Vida Brown

Vida Brown

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In-Law Relations: Take a Course in Spouse 101 This Holiday Weekend

 

Holidays, vacations, and just regular visits with the in-laws can be a regular minefield for newlyweds and marriage veterans.  After all, your in-laws have known your spouse a lot longer and are used to interacting with him or her in certain ways.  To put it mildly, you are the outsider and they have to make room for you.  

Thankfully, I have tips to help you navigate the minefield of holiday occasions with the mastery of a first line infantryman. If you bring your best attitude and follow these time-tested rules, your holiday or family visit can be a success.

Show Enthusiasm:  Show enthusiasm when you are invited to the holiday event.  Recognize that your in-laws will only be alive a certain number of years, so time with them is a blessing. Treasure each year; you will miss the chaos of creating two side dishes and traveling across town or to another state when the opportunity is no longer available to you.

Bring What She Tells You:  Before deciding upon a dish to bring that your family adores and that you cannot imagine a dinner without, check-in with your in-laws.  Ask your mother-in-law if there is a dish she’d like you to bring to round out the family meal. There may be a dish that she really isn’t great at fixing herself and that she hopes will be your signature dish to bring for the next thirty years.  My mother-in-law loved to cook and honestly my cooking skills paled in comparison.  But I can make a mean cake, with Red Velvet being one of my signature desserts.  I shared this with my mother-in-law and, until her death, that was my contribution to holiday meals.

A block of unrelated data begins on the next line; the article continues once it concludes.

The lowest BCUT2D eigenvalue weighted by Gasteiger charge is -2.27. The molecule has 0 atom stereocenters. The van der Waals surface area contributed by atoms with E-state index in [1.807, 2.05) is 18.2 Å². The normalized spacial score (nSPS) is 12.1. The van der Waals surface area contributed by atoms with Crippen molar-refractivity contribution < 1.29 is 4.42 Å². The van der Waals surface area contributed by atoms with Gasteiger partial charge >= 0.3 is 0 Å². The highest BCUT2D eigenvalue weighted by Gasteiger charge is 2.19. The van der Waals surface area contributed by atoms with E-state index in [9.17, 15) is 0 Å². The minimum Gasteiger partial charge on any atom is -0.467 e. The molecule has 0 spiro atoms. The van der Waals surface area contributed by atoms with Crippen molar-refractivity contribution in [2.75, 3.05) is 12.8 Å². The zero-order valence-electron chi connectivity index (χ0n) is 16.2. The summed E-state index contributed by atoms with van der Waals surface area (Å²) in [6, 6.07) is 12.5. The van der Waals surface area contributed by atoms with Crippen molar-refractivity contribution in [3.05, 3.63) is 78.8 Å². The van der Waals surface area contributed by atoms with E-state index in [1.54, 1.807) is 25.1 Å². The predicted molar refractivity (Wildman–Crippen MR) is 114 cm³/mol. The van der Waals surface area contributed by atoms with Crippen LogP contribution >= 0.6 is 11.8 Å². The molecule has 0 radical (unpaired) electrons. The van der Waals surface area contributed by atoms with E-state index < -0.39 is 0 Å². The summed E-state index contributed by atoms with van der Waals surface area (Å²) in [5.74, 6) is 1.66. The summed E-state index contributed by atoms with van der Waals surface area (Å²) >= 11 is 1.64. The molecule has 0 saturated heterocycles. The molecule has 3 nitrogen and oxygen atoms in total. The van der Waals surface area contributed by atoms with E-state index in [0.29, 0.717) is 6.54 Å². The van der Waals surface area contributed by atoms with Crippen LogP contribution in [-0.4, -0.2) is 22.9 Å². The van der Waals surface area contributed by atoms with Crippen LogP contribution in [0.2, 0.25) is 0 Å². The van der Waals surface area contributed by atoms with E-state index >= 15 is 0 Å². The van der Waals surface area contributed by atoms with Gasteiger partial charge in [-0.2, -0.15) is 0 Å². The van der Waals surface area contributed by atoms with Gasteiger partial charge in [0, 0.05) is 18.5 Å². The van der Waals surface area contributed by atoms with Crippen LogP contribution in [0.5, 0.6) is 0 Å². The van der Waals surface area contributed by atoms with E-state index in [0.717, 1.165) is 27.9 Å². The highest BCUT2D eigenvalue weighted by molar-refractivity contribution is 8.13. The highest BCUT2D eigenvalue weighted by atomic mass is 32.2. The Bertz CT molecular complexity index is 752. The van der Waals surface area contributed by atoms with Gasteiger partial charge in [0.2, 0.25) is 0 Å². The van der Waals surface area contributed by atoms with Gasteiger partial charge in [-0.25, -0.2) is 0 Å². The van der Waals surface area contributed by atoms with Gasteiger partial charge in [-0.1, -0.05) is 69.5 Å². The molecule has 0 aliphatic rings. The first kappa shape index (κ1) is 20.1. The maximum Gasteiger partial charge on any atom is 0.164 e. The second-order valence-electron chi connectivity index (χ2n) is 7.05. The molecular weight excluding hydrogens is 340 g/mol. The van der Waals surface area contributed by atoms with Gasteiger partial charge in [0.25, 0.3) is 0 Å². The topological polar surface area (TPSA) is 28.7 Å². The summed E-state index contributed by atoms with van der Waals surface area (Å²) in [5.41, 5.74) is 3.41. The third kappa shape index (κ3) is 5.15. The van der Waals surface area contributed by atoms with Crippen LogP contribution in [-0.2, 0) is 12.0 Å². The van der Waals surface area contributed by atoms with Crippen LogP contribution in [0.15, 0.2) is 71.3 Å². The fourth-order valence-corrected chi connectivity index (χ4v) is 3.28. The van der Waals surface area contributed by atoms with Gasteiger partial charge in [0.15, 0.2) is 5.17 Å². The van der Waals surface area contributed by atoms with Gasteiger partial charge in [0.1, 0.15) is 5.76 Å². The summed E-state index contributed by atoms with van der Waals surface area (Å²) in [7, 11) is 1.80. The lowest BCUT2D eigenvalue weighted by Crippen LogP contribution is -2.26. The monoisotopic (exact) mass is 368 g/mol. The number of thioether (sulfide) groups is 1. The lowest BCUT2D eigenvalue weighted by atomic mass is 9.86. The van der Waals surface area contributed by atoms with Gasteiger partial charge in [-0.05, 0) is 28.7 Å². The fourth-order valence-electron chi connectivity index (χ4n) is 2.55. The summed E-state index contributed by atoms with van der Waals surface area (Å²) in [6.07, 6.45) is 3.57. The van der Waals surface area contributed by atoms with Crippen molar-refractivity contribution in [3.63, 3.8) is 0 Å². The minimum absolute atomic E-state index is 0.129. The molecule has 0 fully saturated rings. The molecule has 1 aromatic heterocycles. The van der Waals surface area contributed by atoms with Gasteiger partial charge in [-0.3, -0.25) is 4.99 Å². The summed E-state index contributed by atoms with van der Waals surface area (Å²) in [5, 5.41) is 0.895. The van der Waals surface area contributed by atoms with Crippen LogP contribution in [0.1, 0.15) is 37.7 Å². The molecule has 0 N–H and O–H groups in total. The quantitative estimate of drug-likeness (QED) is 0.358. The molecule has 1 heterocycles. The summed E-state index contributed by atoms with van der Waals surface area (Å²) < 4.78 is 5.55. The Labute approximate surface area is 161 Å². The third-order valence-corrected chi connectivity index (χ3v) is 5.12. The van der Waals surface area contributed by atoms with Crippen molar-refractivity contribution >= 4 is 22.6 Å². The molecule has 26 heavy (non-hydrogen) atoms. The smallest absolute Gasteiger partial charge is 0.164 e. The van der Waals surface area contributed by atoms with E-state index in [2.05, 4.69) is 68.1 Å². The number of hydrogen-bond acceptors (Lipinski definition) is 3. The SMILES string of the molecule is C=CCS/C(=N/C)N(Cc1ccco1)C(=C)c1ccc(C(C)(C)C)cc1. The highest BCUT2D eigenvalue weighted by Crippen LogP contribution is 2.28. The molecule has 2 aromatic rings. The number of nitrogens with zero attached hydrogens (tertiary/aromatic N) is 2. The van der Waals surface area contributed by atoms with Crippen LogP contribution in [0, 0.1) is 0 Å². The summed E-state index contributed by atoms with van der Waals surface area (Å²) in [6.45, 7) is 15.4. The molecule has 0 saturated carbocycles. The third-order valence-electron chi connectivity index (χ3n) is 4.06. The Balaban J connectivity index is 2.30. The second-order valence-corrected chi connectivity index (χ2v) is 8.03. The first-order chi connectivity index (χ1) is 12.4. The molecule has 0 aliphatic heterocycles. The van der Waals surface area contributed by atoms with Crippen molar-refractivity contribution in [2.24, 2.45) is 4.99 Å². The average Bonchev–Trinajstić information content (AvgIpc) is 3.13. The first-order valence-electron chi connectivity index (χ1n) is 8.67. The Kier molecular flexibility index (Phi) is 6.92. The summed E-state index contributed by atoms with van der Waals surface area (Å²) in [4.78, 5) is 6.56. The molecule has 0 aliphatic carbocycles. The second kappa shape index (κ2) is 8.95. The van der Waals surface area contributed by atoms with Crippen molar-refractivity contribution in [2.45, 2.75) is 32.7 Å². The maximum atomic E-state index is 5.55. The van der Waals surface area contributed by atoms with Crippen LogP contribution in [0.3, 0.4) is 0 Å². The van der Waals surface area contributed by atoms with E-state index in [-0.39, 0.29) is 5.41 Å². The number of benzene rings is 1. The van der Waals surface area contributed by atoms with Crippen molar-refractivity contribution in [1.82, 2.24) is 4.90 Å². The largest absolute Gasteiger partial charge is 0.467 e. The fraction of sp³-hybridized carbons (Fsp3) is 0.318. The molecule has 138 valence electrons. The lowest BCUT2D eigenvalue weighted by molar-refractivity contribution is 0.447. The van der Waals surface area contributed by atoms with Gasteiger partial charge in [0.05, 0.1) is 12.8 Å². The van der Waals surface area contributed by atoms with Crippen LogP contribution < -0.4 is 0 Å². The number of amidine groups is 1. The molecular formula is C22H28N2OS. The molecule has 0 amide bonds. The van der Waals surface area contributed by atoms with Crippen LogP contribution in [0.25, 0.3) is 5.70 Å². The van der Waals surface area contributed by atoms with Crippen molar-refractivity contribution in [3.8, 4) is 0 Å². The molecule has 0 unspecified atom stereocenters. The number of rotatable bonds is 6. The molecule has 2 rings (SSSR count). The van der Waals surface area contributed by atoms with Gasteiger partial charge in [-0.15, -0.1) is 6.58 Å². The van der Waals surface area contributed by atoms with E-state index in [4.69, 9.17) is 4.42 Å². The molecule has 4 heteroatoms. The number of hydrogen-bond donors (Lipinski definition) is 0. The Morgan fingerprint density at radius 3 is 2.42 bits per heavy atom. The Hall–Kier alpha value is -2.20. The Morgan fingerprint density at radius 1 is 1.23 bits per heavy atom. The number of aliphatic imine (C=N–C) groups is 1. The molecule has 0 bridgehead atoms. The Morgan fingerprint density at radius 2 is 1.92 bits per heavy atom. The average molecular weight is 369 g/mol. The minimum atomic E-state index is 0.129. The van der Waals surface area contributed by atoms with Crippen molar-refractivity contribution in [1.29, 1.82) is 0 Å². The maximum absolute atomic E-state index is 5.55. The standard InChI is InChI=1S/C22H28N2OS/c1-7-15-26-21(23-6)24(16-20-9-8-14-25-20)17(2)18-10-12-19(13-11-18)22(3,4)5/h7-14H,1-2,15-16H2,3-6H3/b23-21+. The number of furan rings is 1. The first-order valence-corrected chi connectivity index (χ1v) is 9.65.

Dish Duty: Everybody hates dish duty. But you can endear yourself to your mother-in-law by lending a hand during kitchen cleanup. It may not be your job at your Mom’s house because your Mom is just glad to have you home during the holiday, but I can guarantee that you will be the favorite child-in-law if you roll up your sleeves and help clean up the kitchen while the rest of the crew are kicked back in the den watching sports, tending to the little ones, or outside in the yard tossing around a football. It may be more fun to hangout by your sweetheart’s side, but there will be plenty of time for that when you are back on your home turf.

Active Listening: If your father-in-law has a penchant for telling the same story over and over and over again, have no fear. You are his newest audience member. Everyone else has heard the story a million times and they survived it. After he is accustomed to you being a great listener, the story will change, and you will be treated to a new story. And, after all, this man trained your spouse to be the love of your life; take a few minutes to sit and listen because it is true, you can learn a thing or two by listening to him.

Dish Duty Isn’t Just For Cleaning Dirty Dishes: This is a time for serious girl or guy talk. You can find out the scoop on what your spouse was like during the terrible twos, the awkward teen years, and the time that led up to choosing you as a mate.  There is a wealth of understanding to be found here that will help you learn what makes your spouse tick. This is like going to school for Spouse 101.  You can find out where your spouse gets those fun traits and how to capitalize on them.  

Study your in-laws: If you watch your in-laws, you may discover déjà vu conversations between your spouse and yourself. You may discover that your spouse and his dad are two peas in a pod, or you may have discovered that your mother-in-law’s responses to his quips are a lot like your spouse’s.  Pay close attention to how your mother-in-law handles situations with her husband, and vice versa.  It will give you many hints on how to have a lifelong happy marriage.  After all, you may discover that you two couples are a lot alike in some ways.